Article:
Eighty per cent of Bisto's £2m ad budget is spent in the six weeks leading up to Christmas - and drives between a third and a half of the brand's annual sales. More than a quarter of Paxo's annual sales are achieved in the four weeks before Christmas, but the brand doesn't advertise, focusing its promotional efforts instead at in-store activity designed, says brand manager Mary Keates, to ensure "people trip over us when they go around the supermarket."
Not only are stuffing and gravy seasonal products, both brands operate in the declining family dining market. Despite their different promotional strategies, both have joined together with other brands, including Coleman's, Birds Eye Wall's, the Meat and Livestock Commission, the British Potato Council and New Wave Wines, in a bid to bring the British roasting season forward in the Centura-led 'Roast Britannia' campaign.
Now in its second year, Roast Britannia runs between mid-September and mid-October and features promotions and cross-couponing that allow customers to send off for free recipe books incorporating the member brands' products.
This year there was a door drop to two million people and The Sun ran a week-long Get Britain Roasting campaign.
The campaign is valuable in itself, says Bisto brand manager Jon Burton, but is also a useful reminder to customers with Christmas just around the corner. "Christmas is the time when people tend to trade up to brands," says Burton.
THE DRINK DRIVE CAMPAIGN
Drink-drive ads have been around for about 25 years and have become associated with Christmas, that being the time when people are most likely to drink and take risks on the road. The fact that road deaths and injuries are falling suggests the campaign has been successful, but it may have become a victim of its own success. "People seem to think the rest of the year is relatively safe, when in fact more people are killed and injured during the fine light summer months," says Tony Allsworth, head of publicity at the Department for Transport (DfT).
Drink-drive advertisements now appear at other times of the year: they were on the radio during the World Cup when pubs were open all hours. "We need to keep the message at the front of people's minds," says Allsworth. "Brand awareness is as important for a life-saving campaign like ours as it is for a bit of enjoyment."
The DfT is focusing much of its additional effort on younger drivers, who are the most likely to be driving while under the influence. For the first time the 'Christmas' campaign ('Think', created by D'Arcy) will run through to March on Pubsports TV.
Another first this year is the link with the Rugby Football League to get the message across in the North-West. The Drink Drive Campaign sponsored the RFL's New Zealand tour test series with 'Think: don't drink drive' emblazoned on players' shirts and perimeter hoardings during the first three weeks of November.
"We're not spending much more this year than we have in the past, despite the additional activity," says Allsworth. "We are just thinking more laterally about how we use our budgets."
The DfT spends £2m on the Drink Drive campaign, more than half of it at Christmas.
Sony PlayStation produces new games throughout the year, but concentrates around £10m - one third of its total advertising spend - in the run-up to Christmas. But while Christmas is the peak selling period, Sony Computer Entertainment is consciously trying to break the seasonal cycle in a bid to smooth sales patterns.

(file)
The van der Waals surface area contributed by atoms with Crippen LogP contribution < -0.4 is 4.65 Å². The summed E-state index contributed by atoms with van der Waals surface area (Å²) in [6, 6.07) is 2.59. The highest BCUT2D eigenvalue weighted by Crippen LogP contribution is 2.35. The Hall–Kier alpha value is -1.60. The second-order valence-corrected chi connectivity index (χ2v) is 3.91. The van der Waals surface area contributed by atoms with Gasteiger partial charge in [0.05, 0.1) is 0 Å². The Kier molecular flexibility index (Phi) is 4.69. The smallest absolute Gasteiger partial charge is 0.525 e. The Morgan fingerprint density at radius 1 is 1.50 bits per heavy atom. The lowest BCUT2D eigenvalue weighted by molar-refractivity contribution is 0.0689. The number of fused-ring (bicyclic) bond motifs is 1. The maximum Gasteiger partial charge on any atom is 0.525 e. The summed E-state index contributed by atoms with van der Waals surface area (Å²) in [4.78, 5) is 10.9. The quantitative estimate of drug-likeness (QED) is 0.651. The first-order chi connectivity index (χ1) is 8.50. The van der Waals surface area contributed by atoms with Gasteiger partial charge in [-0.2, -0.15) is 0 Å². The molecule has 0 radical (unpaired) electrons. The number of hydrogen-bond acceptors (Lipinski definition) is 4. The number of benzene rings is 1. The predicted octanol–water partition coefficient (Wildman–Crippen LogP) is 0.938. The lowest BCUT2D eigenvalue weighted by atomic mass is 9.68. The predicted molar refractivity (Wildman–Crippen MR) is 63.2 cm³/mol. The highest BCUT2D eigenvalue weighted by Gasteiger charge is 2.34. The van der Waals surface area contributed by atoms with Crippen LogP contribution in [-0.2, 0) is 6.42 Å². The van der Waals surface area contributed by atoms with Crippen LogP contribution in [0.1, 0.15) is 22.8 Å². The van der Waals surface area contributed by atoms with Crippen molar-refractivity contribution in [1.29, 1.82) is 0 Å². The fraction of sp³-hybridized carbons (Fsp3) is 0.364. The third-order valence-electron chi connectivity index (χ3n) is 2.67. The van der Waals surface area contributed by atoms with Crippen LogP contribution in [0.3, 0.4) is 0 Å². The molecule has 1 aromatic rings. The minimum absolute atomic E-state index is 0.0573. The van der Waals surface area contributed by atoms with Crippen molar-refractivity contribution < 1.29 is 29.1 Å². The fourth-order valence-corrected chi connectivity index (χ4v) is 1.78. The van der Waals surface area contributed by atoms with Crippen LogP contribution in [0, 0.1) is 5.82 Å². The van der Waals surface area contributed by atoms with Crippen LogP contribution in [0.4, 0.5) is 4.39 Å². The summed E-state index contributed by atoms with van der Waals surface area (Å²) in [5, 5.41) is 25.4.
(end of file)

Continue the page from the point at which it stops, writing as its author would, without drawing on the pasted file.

According to UK marketing manager Alan Duncan: "On the positive side we drive more hardware sales through our software messages at this time of year and launching several big games drives footfall and PlayStation's share of overall entertainment media. But conversely, your share of voice is smaller at Christmas, the media is cluttered with software propositions, it is harder to achieve 'event' status and it is more expensive. What's more, there is less shelf space available per title - and because in-store staff are busier, they have less time to make recommendations - though that, of course, may be a good thing."
And critically, PlayStation has found that by concentrating its launches in the pre-Christmas crush, it has cannibalised sales of its own products.
"Christmas used to be the time when you'd get your biggest and best products out, but there is so much competition now that we are looking for more spread because we are shouting for share of voice," says Duncan.
This year, the launch of pillar title 'Primal' was moved out of the Christmas period to February and football and Formula One games launches were moved to the start of their respective seasons on the sporting calendar. As well as avoiding competitive clutter the strategy affords a longer potential sales period - the entire F1 or football season, for example. In July 2001 PlayStation launched 'Gran Turismo', a drive simulation game, against the conventional wisdom that nothing sells in the summer. "It is still the definitive game in its genre," says Duncan.
The Edrington Group spends around 80% of the total £3m advertising budget for Famous Grouse whisky on TV and outdoor in November and December, a period that yields 40% of the brand's sales. People stock up on drinks and socialise more at Christmas, and whisky is a popular gift. PR manager Tara Serafini says: "People who only buy one bottle of whisky a year buy it at Christmas. There is high consumption in both the on- and off-trade during this period and we want to make sure our brand is front of mind."
While its distinctive and humorous advertising seems guaranteed to do that, Famous Grouse needs to advertise at other times of year to maintain awareness. For example, at key times in the sporting calendar - such as the Six Nations rugby tournament in February and March - press ads appear in the sports sections of the national dailies and specialist sports magazines such as Rugby World.
There is also a campaign in Scottish media in July to support 'The Famous Grouse Experience' at its visitor centre in Crieff during the peak tourist period. The company made the mistake of ditching the summer campaign in 1999, instead bringing forward the Christmas campaign to October to coincide with the Rugby World Cup. Brand awareness fell so sharply that the exercise has not been repeated.